Allergic reactions, we now know, are caused when the immune system overreacts to harmless substances. Just within the past few years, we’ve discovered that probiotic bacteria can control these overreactions. Exciting studies from Finland have found that when pregnant or breastfeeding women take probiotics, their babies are significantly less likely to suffer from eczema. This inflammatory skin reaction affects more than thirty million Americans, causing severe itching.

Now probiotics are under intense investigation as an allergy treatment. Currently, millions of allergy sufferers must choose be-tween uncomfortable symptoms and significant side effects from medication. I’m confident that probiotic therapies, which rarely involve such problems, will resolve that dilemma.

Still another promising line of research involves asthma, a chronic condition in which the airways are inflamed and narrowed. People who suffer from asthma face terrifying attacks that can be triggered by allergies, exercise, or adverse weather conditions. During an asthma attack, the airways narrow to the point where a person has difficulty breathing and could even die. Since asthma involves an inappropriate immune response, including inflammation, there’s excellent reason to hope that probiotics could help.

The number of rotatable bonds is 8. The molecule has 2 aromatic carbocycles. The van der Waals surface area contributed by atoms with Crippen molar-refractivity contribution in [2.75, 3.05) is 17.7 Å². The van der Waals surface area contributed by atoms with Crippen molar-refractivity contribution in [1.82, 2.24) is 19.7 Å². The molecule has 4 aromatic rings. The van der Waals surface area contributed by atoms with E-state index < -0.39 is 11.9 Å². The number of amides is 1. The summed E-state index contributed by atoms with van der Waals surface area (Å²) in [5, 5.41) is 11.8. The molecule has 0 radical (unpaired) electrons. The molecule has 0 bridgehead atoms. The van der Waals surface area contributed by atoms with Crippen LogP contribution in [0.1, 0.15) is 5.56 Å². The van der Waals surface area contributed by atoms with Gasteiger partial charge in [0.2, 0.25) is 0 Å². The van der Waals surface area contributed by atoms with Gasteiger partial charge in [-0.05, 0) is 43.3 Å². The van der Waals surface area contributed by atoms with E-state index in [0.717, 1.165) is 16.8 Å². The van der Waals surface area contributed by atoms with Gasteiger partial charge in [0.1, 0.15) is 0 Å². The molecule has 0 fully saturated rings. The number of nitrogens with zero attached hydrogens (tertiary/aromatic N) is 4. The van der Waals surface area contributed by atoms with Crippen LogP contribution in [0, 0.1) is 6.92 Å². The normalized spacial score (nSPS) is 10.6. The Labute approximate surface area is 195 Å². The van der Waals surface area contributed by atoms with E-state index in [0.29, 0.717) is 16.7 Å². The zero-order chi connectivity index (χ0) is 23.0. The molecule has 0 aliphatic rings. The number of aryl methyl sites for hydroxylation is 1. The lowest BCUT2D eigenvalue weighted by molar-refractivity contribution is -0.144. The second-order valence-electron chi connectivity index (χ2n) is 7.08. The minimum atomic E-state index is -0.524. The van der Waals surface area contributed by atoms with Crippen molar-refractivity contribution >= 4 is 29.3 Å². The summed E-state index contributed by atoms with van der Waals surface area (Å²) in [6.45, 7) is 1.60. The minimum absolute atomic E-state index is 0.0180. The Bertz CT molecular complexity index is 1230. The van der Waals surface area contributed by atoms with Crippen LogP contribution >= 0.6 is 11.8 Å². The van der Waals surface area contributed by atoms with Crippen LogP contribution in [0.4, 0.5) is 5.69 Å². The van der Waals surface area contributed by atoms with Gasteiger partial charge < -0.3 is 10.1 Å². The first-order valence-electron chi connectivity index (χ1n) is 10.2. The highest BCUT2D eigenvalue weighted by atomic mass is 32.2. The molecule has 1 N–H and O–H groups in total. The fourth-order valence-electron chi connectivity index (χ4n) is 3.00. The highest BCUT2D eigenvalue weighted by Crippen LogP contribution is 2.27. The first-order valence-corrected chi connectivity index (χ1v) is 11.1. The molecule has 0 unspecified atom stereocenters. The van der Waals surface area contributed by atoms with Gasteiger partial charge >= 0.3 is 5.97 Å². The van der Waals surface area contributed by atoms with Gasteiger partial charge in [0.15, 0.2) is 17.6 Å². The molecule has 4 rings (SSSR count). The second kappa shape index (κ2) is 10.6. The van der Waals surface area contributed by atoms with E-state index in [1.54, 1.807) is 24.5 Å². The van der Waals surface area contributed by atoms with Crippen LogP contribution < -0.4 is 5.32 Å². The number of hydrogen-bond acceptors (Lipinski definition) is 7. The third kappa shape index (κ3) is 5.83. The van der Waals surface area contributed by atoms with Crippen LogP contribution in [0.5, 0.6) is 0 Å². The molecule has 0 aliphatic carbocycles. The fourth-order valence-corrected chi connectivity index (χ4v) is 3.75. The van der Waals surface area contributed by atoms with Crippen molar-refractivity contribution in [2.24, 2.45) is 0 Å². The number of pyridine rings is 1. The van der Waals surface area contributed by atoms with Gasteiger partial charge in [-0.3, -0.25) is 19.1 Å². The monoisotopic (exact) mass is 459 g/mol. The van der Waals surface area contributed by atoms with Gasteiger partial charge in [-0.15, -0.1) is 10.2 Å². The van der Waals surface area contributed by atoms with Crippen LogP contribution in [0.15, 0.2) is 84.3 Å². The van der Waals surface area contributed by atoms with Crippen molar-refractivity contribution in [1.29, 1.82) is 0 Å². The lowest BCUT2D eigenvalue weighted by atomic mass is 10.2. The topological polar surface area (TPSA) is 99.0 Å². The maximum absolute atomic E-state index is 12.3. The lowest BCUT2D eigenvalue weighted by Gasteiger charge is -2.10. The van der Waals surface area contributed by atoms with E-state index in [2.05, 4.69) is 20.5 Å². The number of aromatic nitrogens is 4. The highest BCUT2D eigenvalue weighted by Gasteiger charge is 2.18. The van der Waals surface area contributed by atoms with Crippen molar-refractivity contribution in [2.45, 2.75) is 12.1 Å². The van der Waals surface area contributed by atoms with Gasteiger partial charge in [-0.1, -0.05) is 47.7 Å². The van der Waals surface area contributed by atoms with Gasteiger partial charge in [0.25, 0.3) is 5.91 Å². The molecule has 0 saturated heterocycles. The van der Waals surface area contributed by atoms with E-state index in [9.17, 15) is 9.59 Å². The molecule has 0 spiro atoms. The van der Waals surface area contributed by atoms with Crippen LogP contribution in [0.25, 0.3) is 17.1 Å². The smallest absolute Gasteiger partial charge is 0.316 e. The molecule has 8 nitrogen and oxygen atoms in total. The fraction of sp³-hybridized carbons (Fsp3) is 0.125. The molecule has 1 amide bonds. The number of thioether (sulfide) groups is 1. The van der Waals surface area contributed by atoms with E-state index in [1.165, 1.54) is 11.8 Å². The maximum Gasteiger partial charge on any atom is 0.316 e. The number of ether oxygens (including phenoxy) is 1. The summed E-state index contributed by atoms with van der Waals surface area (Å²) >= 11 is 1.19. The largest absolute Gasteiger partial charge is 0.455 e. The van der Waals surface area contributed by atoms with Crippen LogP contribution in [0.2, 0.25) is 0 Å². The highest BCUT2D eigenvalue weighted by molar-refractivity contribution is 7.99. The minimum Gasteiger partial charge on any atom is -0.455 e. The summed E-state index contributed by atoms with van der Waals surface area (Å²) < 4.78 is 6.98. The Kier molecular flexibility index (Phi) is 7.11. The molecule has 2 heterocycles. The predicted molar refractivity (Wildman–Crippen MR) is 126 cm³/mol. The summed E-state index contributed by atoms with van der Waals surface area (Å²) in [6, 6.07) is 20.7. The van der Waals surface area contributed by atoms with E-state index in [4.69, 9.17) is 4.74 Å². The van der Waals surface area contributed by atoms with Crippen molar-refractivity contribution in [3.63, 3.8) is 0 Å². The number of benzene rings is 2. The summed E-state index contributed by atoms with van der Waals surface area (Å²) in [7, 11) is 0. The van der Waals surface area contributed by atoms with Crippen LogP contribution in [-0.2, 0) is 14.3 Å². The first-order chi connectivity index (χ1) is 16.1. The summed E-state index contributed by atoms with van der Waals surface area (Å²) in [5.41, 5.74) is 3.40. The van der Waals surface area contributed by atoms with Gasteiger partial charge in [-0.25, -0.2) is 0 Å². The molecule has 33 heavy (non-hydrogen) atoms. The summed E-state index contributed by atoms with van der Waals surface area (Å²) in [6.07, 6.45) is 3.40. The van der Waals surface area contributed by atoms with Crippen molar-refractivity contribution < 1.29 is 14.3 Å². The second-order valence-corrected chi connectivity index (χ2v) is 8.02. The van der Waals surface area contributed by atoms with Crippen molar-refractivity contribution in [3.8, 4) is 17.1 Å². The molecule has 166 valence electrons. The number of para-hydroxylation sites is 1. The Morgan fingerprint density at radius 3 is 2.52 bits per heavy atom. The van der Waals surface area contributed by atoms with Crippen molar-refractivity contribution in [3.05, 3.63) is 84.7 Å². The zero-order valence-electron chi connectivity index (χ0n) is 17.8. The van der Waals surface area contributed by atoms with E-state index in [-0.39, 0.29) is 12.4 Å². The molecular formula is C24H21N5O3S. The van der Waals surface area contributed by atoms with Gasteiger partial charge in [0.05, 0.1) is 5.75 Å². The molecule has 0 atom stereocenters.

Yeast Infections

Most yeast infections are caused by Candida albicans, a yeast that’s normally kept in check by the probiotic Lactobacillus and other microbes that live in our intestines. But this natural defense may not always work. For example, hormonal changes, stress, and a poor diet can predispose a woman to vaginal yeast infections. Or the problem may be antibiotic treatment, which doesn’t harm yeasts but does kill their microbial competitors, allowing yeasts to proliferate.